As early as in 1719 Van Leeuwenhoek (1) discovered more than one embryo in orange seeds (Maheshwari). In Mango, Leroy (2) reports that adventive embryony has probably been developed by the effect of one or more recessive genes and according to him the centre of origin of Mangifera indica, the Eastern India, contains monoembryonic varieties having dominant genes, while Cochin, China, the Philippines and the Sunda Islands, the secondary centres, have the varieties which have recessive genes and polyembryony.
Webber (8) has reported that seeds of the polyembryonic varieties may be useful for rootstock purpose.
Adventive embryos produce genetically uniform seedlings which reproduce the seed parent genotype without the variation caused by segregation in sporogenesis or by recombination in fertilization (4). The nucellar seedlings have been used as rootstocks in commercial plantations of Citrus (9). Selection of uniform rootstock is one of the burning problems; confronting the growers engaged in the mango industry (7).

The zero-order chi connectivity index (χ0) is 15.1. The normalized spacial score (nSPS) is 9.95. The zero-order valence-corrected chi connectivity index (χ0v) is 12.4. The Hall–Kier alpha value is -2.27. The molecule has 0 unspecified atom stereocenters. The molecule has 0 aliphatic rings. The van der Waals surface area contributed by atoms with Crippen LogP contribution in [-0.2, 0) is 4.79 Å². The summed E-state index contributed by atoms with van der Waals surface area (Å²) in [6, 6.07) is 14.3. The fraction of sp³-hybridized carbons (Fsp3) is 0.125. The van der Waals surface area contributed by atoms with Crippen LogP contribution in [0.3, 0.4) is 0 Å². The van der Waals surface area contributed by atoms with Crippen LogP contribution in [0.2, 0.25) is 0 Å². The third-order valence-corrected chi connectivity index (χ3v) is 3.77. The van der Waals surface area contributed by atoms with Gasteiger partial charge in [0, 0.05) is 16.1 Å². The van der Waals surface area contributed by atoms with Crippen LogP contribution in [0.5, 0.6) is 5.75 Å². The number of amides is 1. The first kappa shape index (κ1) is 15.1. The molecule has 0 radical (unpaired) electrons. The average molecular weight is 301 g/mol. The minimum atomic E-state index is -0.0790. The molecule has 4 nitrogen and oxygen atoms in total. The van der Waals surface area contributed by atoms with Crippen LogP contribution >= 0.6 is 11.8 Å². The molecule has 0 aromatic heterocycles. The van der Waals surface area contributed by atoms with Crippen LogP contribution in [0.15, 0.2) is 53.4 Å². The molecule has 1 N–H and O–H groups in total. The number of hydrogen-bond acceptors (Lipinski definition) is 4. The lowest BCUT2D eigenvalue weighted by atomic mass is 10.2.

A large number of polyembryonic mango varieties were introduced at the Government Horticultural Research Institute, Saharanpur, in 1954–55 from different countries namely Ceylon, Indonesia, the Philippines, Israel and Florida with a view to finding out their suitability as rootstocks for the commercial mango varieties.
Plants of a few varieties came into bearing and preliminary observations regarding their performance were reported by Singh (6). Detailed studies on yield, extent of polyembryony, polyembryonic variety and fruit characters were carried out in Bappakai, Carabao, Cecil, Kurukkam, Peach, Sabre, Simmonds and Turpentine at Saharanpur.